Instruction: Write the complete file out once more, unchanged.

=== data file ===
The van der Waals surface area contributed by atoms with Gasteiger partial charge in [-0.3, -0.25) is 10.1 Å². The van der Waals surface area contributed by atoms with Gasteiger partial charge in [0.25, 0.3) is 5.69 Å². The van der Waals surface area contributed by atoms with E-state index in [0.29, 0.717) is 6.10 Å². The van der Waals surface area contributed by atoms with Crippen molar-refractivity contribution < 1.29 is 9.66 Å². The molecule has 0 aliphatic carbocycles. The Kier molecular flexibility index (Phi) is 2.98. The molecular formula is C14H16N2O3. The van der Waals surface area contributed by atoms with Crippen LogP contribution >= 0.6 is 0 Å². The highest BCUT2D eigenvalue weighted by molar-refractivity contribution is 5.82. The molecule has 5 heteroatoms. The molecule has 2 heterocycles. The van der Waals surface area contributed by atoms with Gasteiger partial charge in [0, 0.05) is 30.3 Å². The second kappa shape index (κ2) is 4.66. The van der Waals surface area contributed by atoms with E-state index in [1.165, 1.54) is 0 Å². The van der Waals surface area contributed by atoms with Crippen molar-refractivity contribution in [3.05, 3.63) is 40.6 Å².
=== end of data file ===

The van der Waals surface area contributed by atoms with Gasteiger partial charge in [-0.3, -0.25) is 10.1 Å². The van der Waals surface area contributed by atoms with Gasteiger partial charge in [0.25, 0.3) is 5.69 Å². The van der Waals surface area contributed by atoms with E-state index in [0.29, 0.717) is 6.10 Å². The van der Waals surface area contributed by atoms with Crippen molar-refractivity contribution < 1.29 is 9.66 Å². The molecule has 0 aliphatic carbocycles. The Kier molecular flexibility index (Phi) is 2.98. The molecular formula is C14H16N2O3. The van der Waals surface area contributed by atoms with Crippen LogP contribution >= 0.6 is 0 Å². The highest BCUT2D eigenvalue weighted by molar-refractivity contribution is 5.82. The molecule has 5 heteroatoms. The molecule has 2 heterocycles. The van der Waals surface area contributed by atoms with Gasteiger partial charge in [0, 0.05) is 30.3 Å². The second kappa shape index (κ2) is 4.66. The van der Waals surface area contributed by atoms with E-state index in [1.165, 1.54) is 0 Å². The van der Waals surface area contributed by atoms with Crippen molar-refractivity contribution in [3.05, 3.63) is 40.6 Å².